Cooke's Kelly Cove Salmon subsidiary has been farming in Nova Scotia for 22 years.

Cooke commits to Nova Scotia as Cermaq turns its back on province

Canadian salmon farmer Cooke has reiterated its intention to expand production in its existing farming areas in Nova Scotia.

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It confirmed its commitment to the province on the same day that another salmon farmer, Cermaq Canada, revealed that it was abandoning plans to establish operations there.

Cermaq, which farms in British Columbia, had been granted options to lease by the province but said it had been unable to identify enough sites for the 20,000 tonnes of production it required to make expansion to the Atlantic coast viable.

12 sites

Cooke subsidiary Kelly Cove Salmon Ltd has been operating in Nova Scotia for 22 years and currently runs 12 farm sites on the province’s southern and western shores, producing 8,500 tonnes of salmon annually.

It now hopes to increase operations in those areas after the provincial government lifted a moratorium on salmon farming expansion.  

“Our aim is to grow responsibly in Nova Scotia. And this means modest expansion, putting fish health and environmental sustainability at the forefront of our growth strategy,” said Cooke media spokesman Joel Richardson.

Joel Richardson: "Locally produced food is vital".

Liverpool Bay

He said Cooke had 205 full-time staff in Nova Scotia and the company wanted to make sure local people knew that it was committed to the province.

The company’s immediate focus is on Liverpool Bay, Queens County, in the south of the island, where it already has one farm at Coffin Island that has a capacity of around 400,000 fish.

Cooke wants to add a further six cages to Coffin Island, which would increase capacity to around 600,000.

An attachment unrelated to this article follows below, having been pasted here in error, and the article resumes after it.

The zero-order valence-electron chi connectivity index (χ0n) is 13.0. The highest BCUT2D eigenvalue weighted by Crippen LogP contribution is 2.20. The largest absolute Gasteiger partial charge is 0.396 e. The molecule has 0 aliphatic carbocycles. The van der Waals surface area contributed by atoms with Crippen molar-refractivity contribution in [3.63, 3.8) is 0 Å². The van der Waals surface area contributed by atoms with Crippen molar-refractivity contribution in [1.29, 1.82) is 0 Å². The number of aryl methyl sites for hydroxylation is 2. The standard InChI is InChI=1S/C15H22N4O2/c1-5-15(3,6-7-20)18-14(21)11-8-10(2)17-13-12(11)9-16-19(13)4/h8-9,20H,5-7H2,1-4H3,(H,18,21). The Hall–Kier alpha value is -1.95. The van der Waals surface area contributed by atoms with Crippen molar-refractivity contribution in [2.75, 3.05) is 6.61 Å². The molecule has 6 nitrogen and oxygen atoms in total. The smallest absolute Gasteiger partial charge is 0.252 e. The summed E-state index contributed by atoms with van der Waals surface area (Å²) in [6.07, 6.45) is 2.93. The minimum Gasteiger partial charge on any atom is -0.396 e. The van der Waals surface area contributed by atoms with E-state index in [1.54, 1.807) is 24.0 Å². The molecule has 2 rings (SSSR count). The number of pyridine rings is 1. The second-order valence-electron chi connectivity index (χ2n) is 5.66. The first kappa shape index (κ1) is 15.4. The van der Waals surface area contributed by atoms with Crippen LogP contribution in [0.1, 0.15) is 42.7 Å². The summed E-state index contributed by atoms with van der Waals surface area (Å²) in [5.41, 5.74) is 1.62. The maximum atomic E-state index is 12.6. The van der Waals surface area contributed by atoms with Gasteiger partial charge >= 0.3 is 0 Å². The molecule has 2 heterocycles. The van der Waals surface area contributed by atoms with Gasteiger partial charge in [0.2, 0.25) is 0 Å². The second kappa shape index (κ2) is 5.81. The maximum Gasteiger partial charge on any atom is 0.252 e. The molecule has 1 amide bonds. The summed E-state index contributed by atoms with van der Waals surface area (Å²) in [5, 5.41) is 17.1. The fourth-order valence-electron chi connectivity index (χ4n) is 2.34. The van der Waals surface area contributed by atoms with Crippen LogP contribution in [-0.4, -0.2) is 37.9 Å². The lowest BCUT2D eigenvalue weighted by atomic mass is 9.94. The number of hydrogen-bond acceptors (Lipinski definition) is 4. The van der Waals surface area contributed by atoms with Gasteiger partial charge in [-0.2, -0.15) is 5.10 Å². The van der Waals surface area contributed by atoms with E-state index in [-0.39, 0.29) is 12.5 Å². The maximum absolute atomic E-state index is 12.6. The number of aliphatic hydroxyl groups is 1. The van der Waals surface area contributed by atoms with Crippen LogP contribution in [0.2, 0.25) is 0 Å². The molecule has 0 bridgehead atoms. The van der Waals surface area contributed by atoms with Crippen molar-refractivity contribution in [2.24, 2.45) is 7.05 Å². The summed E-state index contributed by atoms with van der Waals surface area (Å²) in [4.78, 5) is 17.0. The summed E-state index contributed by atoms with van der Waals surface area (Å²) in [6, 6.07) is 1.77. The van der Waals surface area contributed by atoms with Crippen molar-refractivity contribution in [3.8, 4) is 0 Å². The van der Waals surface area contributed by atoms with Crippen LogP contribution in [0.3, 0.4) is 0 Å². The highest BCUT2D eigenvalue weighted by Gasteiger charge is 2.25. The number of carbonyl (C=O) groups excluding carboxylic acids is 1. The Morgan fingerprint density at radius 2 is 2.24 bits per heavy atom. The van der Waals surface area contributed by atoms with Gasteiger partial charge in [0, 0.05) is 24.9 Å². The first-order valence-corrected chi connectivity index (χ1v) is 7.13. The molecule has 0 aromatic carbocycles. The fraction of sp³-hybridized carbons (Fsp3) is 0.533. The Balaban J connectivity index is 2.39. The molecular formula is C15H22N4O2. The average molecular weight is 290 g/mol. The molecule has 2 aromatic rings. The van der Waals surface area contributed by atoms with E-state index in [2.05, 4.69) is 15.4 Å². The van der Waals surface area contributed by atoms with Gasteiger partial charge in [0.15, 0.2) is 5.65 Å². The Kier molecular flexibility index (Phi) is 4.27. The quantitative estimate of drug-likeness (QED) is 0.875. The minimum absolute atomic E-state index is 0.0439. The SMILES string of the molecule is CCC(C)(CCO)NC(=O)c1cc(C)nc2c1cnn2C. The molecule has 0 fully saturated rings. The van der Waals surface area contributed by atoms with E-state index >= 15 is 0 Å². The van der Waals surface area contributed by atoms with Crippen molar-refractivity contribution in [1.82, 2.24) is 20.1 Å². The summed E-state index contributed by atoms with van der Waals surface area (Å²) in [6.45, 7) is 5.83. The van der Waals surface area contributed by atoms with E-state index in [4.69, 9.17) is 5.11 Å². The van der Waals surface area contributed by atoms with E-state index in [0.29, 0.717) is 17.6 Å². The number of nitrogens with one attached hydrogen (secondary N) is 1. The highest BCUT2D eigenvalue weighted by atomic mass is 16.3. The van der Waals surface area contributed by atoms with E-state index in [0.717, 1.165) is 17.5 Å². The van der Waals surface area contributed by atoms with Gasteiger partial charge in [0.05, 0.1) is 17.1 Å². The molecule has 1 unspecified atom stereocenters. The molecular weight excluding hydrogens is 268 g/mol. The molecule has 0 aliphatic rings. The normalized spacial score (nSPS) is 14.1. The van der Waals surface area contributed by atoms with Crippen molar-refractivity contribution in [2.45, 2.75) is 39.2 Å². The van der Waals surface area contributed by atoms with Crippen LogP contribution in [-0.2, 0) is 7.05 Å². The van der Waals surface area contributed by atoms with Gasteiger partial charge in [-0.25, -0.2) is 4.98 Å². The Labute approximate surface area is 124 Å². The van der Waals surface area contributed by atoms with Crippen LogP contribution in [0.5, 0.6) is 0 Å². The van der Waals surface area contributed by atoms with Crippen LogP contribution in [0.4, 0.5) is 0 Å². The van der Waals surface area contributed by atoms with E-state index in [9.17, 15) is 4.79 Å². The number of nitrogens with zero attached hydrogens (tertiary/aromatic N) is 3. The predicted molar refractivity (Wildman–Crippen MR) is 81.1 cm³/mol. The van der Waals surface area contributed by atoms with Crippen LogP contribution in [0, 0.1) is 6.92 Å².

It also wants to open new 20-cage, 600,000-fish farms at two other Liverpool Bay sites, Brooklyn and Mersey Point.

Food security

Cooke said it believed in taking a coordinated, thoughtful, Bay Management Area (BMA) / Aquaculture Management Area (AMA) approach to expansion without compromising bio-security protocols and without putting the health of fish at risk.

“The current [Covid-19] pandemic situation reminds us all that locally produced food is vital to food security in Canada and we are very proud of all our people working hard in Nova Scotia and throughout the world who are essential to supply grocery stores,” added Richardson.

He pointed out that 309 small and medium sized Nova Scotian businesses are in Cooke’s supply chain and they annually receive orders for over $51 million. Cooke’s annual contribution to the Nova Scotia economy amounts to $239.5m in revenues output, $73.4m in GDP, and 445 full time equivalent jobs. 

David Kiemele: "We were unable to locate enough sites at this time".

Cermaq withdraws

Cermaq, owned by Japanese corporation Mitsubishi, had been scoping a number of areas where it had been granted options to lease, and had met with vociferous opposition in some localities.

“We knew that we would need to identify between 15 and 20 viable farm sites spread throughout the four option areas in order to achieve the required annual production,” said Cermaq Canada managing director David Kiemele in a statement on the company’s website.

“Unfortunately, we were unable to locate enough sites at this time, and have made the decision to allow all of our Options to Lease to expire.

“We acknowledge there were many people interested in our potential investment as this kind of economic diversification can be very important to rural coastal communities. Aquaculture, such as salmon farming, will have an increasingly important role to play in responding to climate change and contributing to North American food security.”

Thanks to Mi’kmaq

Cermaq said that over the least year employees met with the Mi’kmaq of Nova Scotia and many Nova Scotians, including members of the commercial fishing industry.

“We are very proud of the relationships we have built within the province, and would like to specifically thank the Mi’kmaq of Nova Scotia Assembly of Chiefs for the opportunity to engage, share and learn,” said Cermaq Canada sustainable development director Linda Sams.

“We are also thankful for the relationships we built and connections we made with business owners, community members, associations and local government.

‘We did hear opposition’

“We did hear opposition from some groups and regions, however a shared path forward is, and always was our goal. We engaged with the intent of supporting, or benefiting, existing commercial fishing through shared opportunities, services, research and planning.

“We think it was a lost opportunity that we didn’t get to have more in-depth conversations in some locations, but we would like to thank everyone who engaged with the intent to learn and share.”